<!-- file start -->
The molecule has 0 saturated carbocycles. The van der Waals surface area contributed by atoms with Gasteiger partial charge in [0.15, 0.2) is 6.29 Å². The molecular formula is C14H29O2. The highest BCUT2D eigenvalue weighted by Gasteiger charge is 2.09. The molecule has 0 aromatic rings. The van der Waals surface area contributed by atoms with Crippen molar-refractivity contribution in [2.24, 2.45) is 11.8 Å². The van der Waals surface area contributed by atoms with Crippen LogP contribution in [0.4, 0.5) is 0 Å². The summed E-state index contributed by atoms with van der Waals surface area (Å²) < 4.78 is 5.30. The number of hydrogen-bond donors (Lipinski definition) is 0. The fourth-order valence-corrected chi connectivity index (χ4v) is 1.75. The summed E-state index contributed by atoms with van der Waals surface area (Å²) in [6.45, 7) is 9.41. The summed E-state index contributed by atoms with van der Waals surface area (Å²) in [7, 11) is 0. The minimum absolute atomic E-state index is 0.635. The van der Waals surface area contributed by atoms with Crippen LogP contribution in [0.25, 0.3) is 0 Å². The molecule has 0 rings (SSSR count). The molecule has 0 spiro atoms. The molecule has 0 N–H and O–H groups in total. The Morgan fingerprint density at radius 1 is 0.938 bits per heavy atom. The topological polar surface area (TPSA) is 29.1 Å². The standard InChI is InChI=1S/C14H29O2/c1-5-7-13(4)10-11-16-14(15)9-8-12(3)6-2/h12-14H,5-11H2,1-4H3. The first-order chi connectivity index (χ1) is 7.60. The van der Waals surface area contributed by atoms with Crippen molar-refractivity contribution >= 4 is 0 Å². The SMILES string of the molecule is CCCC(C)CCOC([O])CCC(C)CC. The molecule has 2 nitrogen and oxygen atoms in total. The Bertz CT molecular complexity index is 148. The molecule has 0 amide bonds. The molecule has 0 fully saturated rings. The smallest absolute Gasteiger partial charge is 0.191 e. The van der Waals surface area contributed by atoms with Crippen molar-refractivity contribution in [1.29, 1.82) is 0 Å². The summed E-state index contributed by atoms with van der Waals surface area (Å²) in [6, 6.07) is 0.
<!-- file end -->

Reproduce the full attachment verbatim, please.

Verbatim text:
The molecule has 0 saturated carbocycles. The van der Waals surface area contributed by atoms with Gasteiger partial charge in [0.15, 0.2) is 6.29 Å². The molecular formula is C14H29O2. The highest BCUT2D eigenvalue weighted by Gasteiger charge is 2.09. The molecule has 0 aromatic rings. The van der Waals surface area contributed by atoms with Crippen molar-refractivity contribution in [2.24, 2.45) is 11.8 Å². The van der Waals surface area contributed by atoms with Crippen LogP contribution in [0.4, 0.5) is 0 Å². The summed E-state index contributed by atoms with van der Waals surface area (Å²) < 4.78 is 5.30. The number of hydrogen-bond donors (Lipinski definition) is 0. The fourth-order valence-corrected chi connectivity index (χ4v) is 1.75. The summed E-state index contributed by atoms with van der Waals surface area (Å²) in [6.45, 7) is 9.41. The summed E-state index contributed by atoms with van der Waals surface area (Å²) in [7, 11) is 0. The minimum absolute atomic E-state index is 0.635. The van der Waals surface area contributed by atoms with Crippen LogP contribution in [0.25, 0.3) is 0 Å². The molecule has 0 rings (SSSR count). The molecule has 0 spiro atoms. The molecule has 0 N–H and O–H groups in total. The Morgan fingerprint density at radius 1 is 0.938 bits per heavy atom. The topological polar surface area (TPSA) is 29.1 Å². The standard InChI is InChI=1S/C14H29O2/c1-5-7-13(4)10-11-16-14(15)9-8-12(3)6-2/h12-14H,5-11H2,1-4H3. The first-order chi connectivity index (χ1) is 7.60. The van der Waals surface area contributed by atoms with Crippen molar-refractivity contribution >= 4 is 0 Å². The SMILES string of the molecule is CCCC(C)CCOC([O])CCC(C)CC. The molecule has 2 nitrogen and oxygen atoms in total. The Bertz CT molecular complexity index is 148. The molecule has 0 amide bonds. The molecule has 0 fully saturated rings. The smallest absolute Gasteiger partial charge is 0.191 e. The van der Waals surface area contributed by atoms with Crippen molar-refractivity contribution in [1.29, 1.82) is 0 Å². The summed E-state index contributed by atoms with van der Waals surface area (Å²) in [6, 6.07) is 0.